Should IT departments ring fence systems like walled fortresses, or adopt a more open policy where people have general access but different security clearance levels for specific areas?
That, in essence, will be the debate taking place at the Infosecurity Europe conference on 26 April, when IT security directors from blue chip companies will argue the case for and against security architecture based on the deperimeterised model.
Speakers will include Nicholas Bleech, IT security director at Rolls-Royce, Dan Blum, senior vice-president and research director at Burton Group, and Paul Simmonds, global information security director at ICI. The session will be chaired by Richard Starnes, president of the UK arm of the Information Systems Security Association.
Another debate at the annual Infosecurity Europe exhibition and conference, which runs from 25-27 April at London's Olympia, will probe whether the business advantages of voice over IP outweigh security concerns.
With use of VoIP predicted to treble annually over the next few years, top IT security directors will debate the opportunities, projection of costs and nature of the security threats.
With panelists including John Meakin, group head of information security at Standard Chartered Bank, and Andrew Yeomans, vice-president and global IT security director at DresdnerKleinwortWasserstein, this session will be strongly rooted in practical experience.
Another key issue to be addressed at the conference is how best to tackle the growing challenges of regulatory and legislative compliance. Compliance is necessary to reduce risk for businesses of all sizes, but at what point does a risk-averse strategy harm development and enterprise?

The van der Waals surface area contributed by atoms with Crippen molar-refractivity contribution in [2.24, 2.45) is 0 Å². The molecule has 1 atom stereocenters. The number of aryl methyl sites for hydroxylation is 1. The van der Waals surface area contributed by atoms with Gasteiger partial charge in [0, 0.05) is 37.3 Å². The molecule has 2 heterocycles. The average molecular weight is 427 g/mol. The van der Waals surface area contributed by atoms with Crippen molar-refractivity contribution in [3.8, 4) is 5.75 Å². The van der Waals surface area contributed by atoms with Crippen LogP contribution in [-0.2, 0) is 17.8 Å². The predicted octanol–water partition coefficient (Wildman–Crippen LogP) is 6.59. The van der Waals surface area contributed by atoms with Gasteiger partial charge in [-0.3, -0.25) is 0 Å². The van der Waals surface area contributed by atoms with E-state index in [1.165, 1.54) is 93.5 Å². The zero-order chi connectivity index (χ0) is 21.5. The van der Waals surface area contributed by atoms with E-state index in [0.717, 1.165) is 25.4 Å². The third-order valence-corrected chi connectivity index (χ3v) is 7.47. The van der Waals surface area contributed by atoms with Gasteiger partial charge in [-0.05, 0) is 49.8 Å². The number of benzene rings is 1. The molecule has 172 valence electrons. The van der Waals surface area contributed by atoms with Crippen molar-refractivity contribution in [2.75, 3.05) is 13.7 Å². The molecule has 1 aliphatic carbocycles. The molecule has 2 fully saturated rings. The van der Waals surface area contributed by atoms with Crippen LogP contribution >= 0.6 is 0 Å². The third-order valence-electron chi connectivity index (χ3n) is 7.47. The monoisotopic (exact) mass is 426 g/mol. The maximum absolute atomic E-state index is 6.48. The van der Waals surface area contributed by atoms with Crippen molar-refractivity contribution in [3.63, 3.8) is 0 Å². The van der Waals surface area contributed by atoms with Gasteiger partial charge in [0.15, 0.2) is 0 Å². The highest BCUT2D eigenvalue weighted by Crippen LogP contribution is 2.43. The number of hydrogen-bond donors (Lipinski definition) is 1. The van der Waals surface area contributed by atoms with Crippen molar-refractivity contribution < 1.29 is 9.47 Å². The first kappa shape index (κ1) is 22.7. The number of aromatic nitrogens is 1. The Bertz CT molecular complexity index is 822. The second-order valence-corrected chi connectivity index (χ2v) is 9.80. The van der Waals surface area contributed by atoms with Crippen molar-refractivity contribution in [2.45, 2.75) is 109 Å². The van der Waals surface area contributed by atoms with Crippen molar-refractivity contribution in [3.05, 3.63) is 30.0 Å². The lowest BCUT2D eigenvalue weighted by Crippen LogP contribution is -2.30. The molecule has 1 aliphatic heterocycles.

Jeremy Beale, head of e-business policy at the Confederation of British Industry, will chair a session examining these issues, not only for large organisations but also for small and medium-sized businesses. Andreas Wuchner, chief information security officer at Novartis, Paul Davis, IMS director at Simons Group, and two IT lawyers will discuss how to get the right balance.
The last conference session of Infosecurity Europe, and one of the most popular each year, is the Hackers Panel. This year the panel of experts will discuss the motivations for hackers and also provide a practical demonstration exposing some of the myths relating to computer hacking.
Chairman of the session will be author Robert Schifreen, who, in 1985, was the first person in the world to be tried by a jury in connection with computer hacking. He was acquitted on appeal and also by the House of Lords, but his case paved the way for the Computer Misuse Act in 1990.